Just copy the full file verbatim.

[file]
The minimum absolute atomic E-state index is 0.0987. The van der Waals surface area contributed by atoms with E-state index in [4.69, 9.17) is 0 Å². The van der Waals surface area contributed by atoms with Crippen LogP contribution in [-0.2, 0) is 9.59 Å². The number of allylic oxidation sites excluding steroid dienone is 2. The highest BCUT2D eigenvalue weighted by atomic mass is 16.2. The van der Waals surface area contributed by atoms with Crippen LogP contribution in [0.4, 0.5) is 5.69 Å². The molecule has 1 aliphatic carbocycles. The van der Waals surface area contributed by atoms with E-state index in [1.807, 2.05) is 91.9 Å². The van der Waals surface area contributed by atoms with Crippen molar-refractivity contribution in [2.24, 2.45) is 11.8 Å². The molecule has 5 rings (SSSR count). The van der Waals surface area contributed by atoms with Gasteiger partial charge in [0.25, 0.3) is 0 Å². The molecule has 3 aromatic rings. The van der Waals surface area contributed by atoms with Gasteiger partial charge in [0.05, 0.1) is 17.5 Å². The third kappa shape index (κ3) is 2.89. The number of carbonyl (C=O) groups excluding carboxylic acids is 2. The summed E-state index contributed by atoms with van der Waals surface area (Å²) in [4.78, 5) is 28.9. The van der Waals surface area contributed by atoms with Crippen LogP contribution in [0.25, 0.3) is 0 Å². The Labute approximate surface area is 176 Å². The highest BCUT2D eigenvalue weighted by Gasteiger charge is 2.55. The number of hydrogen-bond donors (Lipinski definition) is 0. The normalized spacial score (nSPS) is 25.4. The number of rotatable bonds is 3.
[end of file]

The minimum absolute atomic E-state index is 0.0987. The van der Waals surface area contributed by atoms with E-state index in [4.69, 9.17) is 0 Å². The van der Waals surface area contributed by atoms with Crippen LogP contribution in [-0.2, 0) is 9.59 Å². The number of allylic oxidation sites excluding steroid dienone is 2. The highest BCUT2D eigenvalue weighted by atomic mass is 16.2. The van der Waals surface area contributed by atoms with Crippen LogP contribution in [0.4, 0.5) is 5.69 Å². The molecule has 1 aliphatic carbocycles. The van der Waals surface area contributed by atoms with E-state index in [1.807, 2.05) is 91.9 Å². The van der Waals surface area contributed by atoms with Crippen molar-refractivity contribution in [2.24, 2.45) is 11.8 Å². The molecule has 5 rings (SSSR count). The van der Waals surface area contributed by atoms with Gasteiger partial charge in [0.25, 0.3) is 0 Å². The molecule has 3 aromatic rings. The van der Waals surface area contributed by atoms with Gasteiger partial charge in [0.05, 0.1) is 17.5 Å². The third kappa shape index (κ3) is 2.89. The number of carbonyl (C=O) groups excluding carboxylic acids is 2. The summed E-state index contributed by atoms with van der Waals surface area (Å²) in [4.78, 5) is 28.9. The van der Waals surface area contributed by atoms with Crippen LogP contribution in [0.25, 0.3) is 0 Å². The Labute approximate surface area is 176 Å². The highest BCUT2D eigenvalue weighted by Gasteiger charge is 2.55. The number of hydrogen-bond donors (Lipinski definition) is 0. The normalized spacial score (nSPS) is 25.4. The number of rotatable bonds is 3.